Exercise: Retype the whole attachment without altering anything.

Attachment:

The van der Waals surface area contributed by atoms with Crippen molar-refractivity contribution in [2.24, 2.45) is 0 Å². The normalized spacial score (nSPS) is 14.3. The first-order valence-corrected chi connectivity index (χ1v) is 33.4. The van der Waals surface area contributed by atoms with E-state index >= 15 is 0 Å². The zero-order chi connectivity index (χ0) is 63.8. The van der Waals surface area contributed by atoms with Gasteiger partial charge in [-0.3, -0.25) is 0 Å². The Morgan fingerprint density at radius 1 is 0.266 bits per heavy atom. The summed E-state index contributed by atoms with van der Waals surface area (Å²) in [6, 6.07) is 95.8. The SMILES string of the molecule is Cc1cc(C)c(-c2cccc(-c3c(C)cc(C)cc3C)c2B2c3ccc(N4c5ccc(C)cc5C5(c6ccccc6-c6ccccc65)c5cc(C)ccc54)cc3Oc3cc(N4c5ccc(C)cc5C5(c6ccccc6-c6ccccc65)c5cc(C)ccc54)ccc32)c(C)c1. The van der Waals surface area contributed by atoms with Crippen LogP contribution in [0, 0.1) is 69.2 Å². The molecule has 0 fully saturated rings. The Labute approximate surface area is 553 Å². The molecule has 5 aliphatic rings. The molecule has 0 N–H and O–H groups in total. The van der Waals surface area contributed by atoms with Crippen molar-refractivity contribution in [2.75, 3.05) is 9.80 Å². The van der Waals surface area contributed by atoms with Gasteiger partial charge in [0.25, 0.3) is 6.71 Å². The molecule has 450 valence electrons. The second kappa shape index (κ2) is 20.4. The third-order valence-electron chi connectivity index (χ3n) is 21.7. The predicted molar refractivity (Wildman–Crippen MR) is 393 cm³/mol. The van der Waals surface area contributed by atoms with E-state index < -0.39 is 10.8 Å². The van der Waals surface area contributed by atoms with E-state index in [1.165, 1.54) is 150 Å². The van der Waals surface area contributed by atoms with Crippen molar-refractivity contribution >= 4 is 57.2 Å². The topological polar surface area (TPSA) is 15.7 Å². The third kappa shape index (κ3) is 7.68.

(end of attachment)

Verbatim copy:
The van der Waals surface area contributed by atoms with Crippen molar-refractivity contribution in [2.24, 2.45) is 0 Å². The normalized spacial score (nSPS) is 14.3. The first-order valence-corrected chi connectivity index (χ1v) is 33.4. The van der Waals surface area contributed by atoms with E-state index >= 15 is 0 Å². The zero-order chi connectivity index (χ0) is 63.8. The van der Waals surface area contributed by atoms with Gasteiger partial charge in [-0.3, -0.25) is 0 Å². The Morgan fingerprint density at radius 1 is 0.266 bits per heavy atom. The summed E-state index contributed by atoms with van der Waals surface area (Å²) in [6, 6.07) is 95.8. The SMILES string of the molecule is Cc1cc(C)c(-c2cccc(-c3c(C)cc(C)cc3C)c2B2c3ccc(N4c5ccc(C)cc5C5(c6ccccc6-c6ccccc65)c5cc(C)ccc54)cc3Oc3cc(N4c5ccc(C)cc5C5(c6ccccc6-c6ccccc65)c5cc(C)ccc54)ccc32)c(C)c1. The van der Waals surface area contributed by atoms with Crippen LogP contribution in [0, 0.1) is 69.2 Å². The molecule has 0 fully saturated rings. The Labute approximate surface area is 553 Å². The molecule has 5 aliphatic rings. The molecule has 0 N–H and O–H groups in total. The van der Waals surface area contributed by atoms with Crippen molar-refractivity contribution in [2.75, 3.05) is 9.80 Å². The van der Waals surface area contributed by atoms with Gasteiger partial charge in [0.25, 0.3) is 6.71 Å². The molecule has 450 valence electrons. The second kappa shape index (κ2) is 20.4. The third-order valence-electron chi connectivity index (χ3n) is 21.7. The predicted molar refractivity (Wildman–Crippen MR) is 393 cm³/mol. The van der Waals surface area contributed by atoms with E-state index < -0.39 is 10.8 Å². The van der Waals surface area contributed by atoms with E-state index in [1.165, 1.54) is 150 Å². The van der Waals surface area contributed by atoms with Crippen molar-refractivity contribution >= 4 is 57.2 Å². The topological polar surface area (TPSA) is 15.7 Å². The third kappa shape index (κ3) is 7.68.